Thursday, November 06, 2008

Connectomics - Tracing the Wires of the Brain

A cool article on the brain from the Dana Foundation. It's fascinating to watch the explosion in knowledge about the brain. We are at a time comparable to the great explorers when it comes to brain research. It'll be decades, I think, before anyone really begins to understand what they are looking at, but that's cool, too.


Tracing the Wires of the Brain

By Sebastian Seung, Ph.D.
About Sebastian Seung, Ph.D.
November 03, 2008

Scientists working with rapidly advancing computer technology and electron microscopes hope one day to map the billions of neuronal connections in the brain. The resulting map, or “connectome,” could help us understand memory, intelligence and mental disorders, Dr. Sebastian Seung writes.

Suppose that someone gave you a radio and asked you to figure out how it works. You could try measuring electrical signals inside it, but the measurements might not be sufficient. You might be more successful if you were also given a circuit diagram illustrating all the components of the radio and how they are connected to each other.

Now imagine that your goal is to discover how a brain works. A map of brain connections would be helpful for interpreting measurements of the signals transmitted between neurons. In the human brain, these signals travel in a complex network of 100 billion or so neurons, each of which is connected to 10,000 others.

Such a map of a brain, human or otherwise, does not yet exist. But as technology advances, researchers are setting their sights on the “connectome,” a word coined in a 2005 study by Olaf Sporns and colleagues to describe a complete map of connections in a brain or a piece of a brain.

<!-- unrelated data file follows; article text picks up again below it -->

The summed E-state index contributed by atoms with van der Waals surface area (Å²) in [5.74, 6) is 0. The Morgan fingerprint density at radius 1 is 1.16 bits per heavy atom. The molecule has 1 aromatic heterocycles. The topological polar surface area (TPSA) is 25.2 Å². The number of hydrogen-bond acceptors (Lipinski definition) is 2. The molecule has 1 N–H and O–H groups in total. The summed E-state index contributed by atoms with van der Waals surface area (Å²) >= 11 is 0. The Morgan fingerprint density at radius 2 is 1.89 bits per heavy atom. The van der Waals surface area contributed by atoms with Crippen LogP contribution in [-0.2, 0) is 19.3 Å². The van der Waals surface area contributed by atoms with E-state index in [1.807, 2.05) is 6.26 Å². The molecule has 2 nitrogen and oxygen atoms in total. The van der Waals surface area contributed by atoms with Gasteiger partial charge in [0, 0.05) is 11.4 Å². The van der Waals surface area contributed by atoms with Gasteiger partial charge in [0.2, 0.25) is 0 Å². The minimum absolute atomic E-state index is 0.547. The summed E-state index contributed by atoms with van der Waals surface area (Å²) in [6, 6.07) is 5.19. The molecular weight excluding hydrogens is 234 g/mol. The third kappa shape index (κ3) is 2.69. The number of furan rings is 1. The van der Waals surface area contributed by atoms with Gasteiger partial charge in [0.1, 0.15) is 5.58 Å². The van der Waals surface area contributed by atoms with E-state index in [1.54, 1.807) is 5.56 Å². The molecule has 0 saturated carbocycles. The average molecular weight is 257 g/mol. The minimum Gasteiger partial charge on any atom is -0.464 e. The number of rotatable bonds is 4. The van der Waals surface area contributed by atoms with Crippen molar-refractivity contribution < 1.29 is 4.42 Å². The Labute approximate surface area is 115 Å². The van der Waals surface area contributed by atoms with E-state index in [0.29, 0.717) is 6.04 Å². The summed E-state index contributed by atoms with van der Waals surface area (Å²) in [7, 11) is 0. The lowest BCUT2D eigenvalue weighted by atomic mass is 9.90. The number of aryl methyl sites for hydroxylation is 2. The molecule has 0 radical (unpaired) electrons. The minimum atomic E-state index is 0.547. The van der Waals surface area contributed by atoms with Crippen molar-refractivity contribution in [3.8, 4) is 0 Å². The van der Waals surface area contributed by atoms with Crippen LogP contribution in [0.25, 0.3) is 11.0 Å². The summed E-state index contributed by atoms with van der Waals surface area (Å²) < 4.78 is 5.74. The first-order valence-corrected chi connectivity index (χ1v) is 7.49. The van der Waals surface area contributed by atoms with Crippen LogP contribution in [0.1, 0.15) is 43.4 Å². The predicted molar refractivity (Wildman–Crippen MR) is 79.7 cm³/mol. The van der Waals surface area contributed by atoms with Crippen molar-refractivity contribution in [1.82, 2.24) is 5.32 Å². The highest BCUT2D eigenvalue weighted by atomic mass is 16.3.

Genome and Connectome

“Connectome” was coined in analogy with the “genome”—the entirety of an organism’s hereditary information—studied by biologists. To imagine how the story of the connectome will unfold over the next few decades, it’s helpful to recall the history of the genome.

In 1953 James Watson and Francis Crick proposed the double helix structure for DNA. The double helix consists of a long chain of repeated units called nucleotides, of which there are four types: A, C, G, and T. Hereditary information is written in DNA using this alphabet of four letters. In the human genome, the sequence of nucleotides is about one billion letters long. The reading of this sequence was finally completed by the Human Genome Project in 2003.

The story of the connectome began when scientists first realized that the brain comprises a network of neurons. This happened around 1900, well before the double helix of Watson and Crick. But the connectome story is still in the future, and I believe the discoveries that compose this saga will be among the great prizes of 21st-century neuroscience.

Revealing connectomes will be much more difficult than identifying genomes. But I and others are now optimistic that the connectome will eventually be transformed from dream into reality. A new field of neuroscience will be created: “connectomics.” This new field will be driven by new technologies, as we will see. It will take shape alongside other research approaches, and these multiple methods will provide better insight into the brain’s complex structure than any individual method can.